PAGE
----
Stroke Prevention in Atrial Fibrillation: Pharmacologic Update
Wajeeha Saeed, J. W. Kusick, M. R. Sardar, E. Gnall, S. Wajihuddin and J. F. Burke
DOI : 10.3844/amjsp.2013.143.149
Current Research in Medicine
Volume 4, 2013
For nearly half a century, the therapeutic options for the risk reduction of stroke in atrial fibrillation have been stagnant with vitamin K antagonists, such as warfarin, being the primary therapy. Although antiplatelet agents have been investigated over this time, they were never shown to reduce the risk of stroke at the level warfarin has. Considering the limited therapeutic options, the main decision facing clinicians was not determining which agent to use, but whether a patient was at high enough risk of stroke to benefit from anticoagulation. The CHADS2 and, more recently, the CHADSVASC risk assessment schemes have been shown to be a simple and predicable tool in determining an individual's risk for stroke. Now, after nearly 50 years with limited alternatives, there has been a surge in therapies in the form of dabigatran, rivaroxaban and apixaban, which have been shown to be non-inferior and in some cases, superior to warfarin in their respective randomized controlled trials. This increase in available options is exciting but at the same time adds another layer of confusion to the process of selecting the appropriate agent for individual patients.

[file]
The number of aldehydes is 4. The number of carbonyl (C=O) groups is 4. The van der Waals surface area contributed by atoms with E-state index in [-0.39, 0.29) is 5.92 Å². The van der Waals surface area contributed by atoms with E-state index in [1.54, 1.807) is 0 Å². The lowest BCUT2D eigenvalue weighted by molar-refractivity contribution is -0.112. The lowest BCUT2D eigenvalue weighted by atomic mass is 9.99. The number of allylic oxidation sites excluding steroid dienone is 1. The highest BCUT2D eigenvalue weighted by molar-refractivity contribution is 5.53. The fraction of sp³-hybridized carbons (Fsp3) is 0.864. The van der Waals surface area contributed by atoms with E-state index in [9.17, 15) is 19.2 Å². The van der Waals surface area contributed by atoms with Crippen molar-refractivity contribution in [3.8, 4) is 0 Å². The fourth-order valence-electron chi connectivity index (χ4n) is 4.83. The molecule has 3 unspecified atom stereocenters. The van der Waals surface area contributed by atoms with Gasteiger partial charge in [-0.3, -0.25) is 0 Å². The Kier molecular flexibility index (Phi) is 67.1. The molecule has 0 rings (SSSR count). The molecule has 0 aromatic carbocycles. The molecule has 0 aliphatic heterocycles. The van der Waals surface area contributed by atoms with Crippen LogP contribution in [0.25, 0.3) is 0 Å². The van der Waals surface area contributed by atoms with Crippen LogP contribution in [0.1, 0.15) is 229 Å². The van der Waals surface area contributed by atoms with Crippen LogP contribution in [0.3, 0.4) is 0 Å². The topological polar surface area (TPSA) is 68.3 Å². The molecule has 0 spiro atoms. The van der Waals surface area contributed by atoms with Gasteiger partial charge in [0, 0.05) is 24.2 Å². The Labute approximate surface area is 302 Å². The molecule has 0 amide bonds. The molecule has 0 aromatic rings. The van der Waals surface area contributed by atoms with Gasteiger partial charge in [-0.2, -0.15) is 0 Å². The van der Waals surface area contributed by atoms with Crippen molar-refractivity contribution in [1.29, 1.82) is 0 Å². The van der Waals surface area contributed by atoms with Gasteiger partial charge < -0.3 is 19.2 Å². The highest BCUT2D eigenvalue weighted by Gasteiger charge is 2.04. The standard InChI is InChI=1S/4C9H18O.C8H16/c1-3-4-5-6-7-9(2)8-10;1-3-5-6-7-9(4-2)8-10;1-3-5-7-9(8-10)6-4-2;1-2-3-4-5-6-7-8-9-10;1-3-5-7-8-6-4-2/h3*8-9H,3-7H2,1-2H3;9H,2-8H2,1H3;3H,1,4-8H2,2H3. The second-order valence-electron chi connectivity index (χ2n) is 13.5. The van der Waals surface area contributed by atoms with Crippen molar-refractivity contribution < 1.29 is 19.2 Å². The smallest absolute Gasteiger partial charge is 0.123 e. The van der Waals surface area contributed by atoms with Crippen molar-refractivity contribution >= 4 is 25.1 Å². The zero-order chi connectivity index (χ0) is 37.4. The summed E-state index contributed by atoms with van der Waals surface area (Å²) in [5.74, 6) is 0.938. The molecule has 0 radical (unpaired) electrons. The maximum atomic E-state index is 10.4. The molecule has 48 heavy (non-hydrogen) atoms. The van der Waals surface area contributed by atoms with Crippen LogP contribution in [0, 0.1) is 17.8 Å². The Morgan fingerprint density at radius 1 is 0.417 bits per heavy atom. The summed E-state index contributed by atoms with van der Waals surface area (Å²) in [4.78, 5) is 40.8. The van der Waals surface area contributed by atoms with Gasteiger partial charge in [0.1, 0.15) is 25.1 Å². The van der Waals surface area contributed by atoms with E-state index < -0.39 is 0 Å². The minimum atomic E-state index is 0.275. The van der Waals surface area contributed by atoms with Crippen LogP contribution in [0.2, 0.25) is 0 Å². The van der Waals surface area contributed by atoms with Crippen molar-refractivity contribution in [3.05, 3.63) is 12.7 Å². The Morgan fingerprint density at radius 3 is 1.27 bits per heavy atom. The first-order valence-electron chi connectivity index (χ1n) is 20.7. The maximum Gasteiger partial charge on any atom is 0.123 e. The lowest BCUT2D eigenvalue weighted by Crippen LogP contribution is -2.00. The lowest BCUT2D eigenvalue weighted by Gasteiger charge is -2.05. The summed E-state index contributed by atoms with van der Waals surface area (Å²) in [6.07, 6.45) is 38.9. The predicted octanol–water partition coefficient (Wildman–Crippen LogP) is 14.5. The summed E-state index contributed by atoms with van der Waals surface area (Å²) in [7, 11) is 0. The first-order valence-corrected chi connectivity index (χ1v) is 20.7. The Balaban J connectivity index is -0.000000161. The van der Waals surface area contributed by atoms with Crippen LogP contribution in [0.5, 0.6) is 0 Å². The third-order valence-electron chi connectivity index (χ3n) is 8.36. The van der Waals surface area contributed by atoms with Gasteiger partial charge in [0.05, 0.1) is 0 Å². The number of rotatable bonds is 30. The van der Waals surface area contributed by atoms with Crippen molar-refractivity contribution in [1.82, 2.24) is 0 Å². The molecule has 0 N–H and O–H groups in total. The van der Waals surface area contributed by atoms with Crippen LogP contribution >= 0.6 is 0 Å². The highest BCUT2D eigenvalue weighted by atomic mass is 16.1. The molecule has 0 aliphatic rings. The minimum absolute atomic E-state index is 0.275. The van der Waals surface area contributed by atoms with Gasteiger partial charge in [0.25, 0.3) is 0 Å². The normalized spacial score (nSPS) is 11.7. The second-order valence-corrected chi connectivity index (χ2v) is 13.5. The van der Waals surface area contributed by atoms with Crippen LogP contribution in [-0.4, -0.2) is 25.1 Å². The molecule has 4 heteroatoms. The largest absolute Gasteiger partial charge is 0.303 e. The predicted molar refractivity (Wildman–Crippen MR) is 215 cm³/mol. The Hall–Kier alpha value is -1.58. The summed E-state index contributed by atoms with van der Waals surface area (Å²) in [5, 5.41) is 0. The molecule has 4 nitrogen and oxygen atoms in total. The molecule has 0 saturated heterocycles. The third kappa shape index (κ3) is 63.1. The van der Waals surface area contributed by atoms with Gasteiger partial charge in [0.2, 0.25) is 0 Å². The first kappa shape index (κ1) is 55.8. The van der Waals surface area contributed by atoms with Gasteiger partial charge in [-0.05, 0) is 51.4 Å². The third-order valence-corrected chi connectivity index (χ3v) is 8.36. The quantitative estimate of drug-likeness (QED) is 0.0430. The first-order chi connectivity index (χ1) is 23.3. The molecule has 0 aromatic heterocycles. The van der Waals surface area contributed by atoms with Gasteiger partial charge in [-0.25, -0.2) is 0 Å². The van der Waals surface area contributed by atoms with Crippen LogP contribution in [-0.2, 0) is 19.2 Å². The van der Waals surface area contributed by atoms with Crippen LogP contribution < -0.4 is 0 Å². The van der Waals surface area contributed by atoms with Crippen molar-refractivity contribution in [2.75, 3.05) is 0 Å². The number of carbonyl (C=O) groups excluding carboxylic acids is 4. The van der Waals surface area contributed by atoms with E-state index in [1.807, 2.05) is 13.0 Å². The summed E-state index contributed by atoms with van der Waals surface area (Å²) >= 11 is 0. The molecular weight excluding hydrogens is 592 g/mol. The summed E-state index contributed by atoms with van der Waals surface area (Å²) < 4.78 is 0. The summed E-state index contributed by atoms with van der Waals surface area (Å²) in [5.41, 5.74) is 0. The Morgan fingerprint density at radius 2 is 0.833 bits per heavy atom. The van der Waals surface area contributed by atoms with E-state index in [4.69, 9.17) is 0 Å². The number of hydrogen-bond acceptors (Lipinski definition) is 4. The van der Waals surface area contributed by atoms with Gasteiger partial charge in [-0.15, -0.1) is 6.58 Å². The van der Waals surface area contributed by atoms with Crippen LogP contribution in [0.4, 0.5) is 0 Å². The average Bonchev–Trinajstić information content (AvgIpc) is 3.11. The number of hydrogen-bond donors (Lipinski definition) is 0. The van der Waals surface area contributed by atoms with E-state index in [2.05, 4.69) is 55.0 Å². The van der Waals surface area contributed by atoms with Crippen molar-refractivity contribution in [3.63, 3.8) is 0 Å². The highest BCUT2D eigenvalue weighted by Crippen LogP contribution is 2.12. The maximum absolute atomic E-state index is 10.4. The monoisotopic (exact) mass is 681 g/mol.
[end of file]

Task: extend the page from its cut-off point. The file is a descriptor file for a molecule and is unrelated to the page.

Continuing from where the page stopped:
© 2013 Wajeeha Saeed, J. W. Kusick, M. R. Sardar, E. Gnall, S. Wajihuddin and J. F. Burke. This is an open access article distributed under the terms of the Creative Commons Attribution License, which permits unrestricted use, distribution, and reproduction in any medium, provided the original author and source are credited.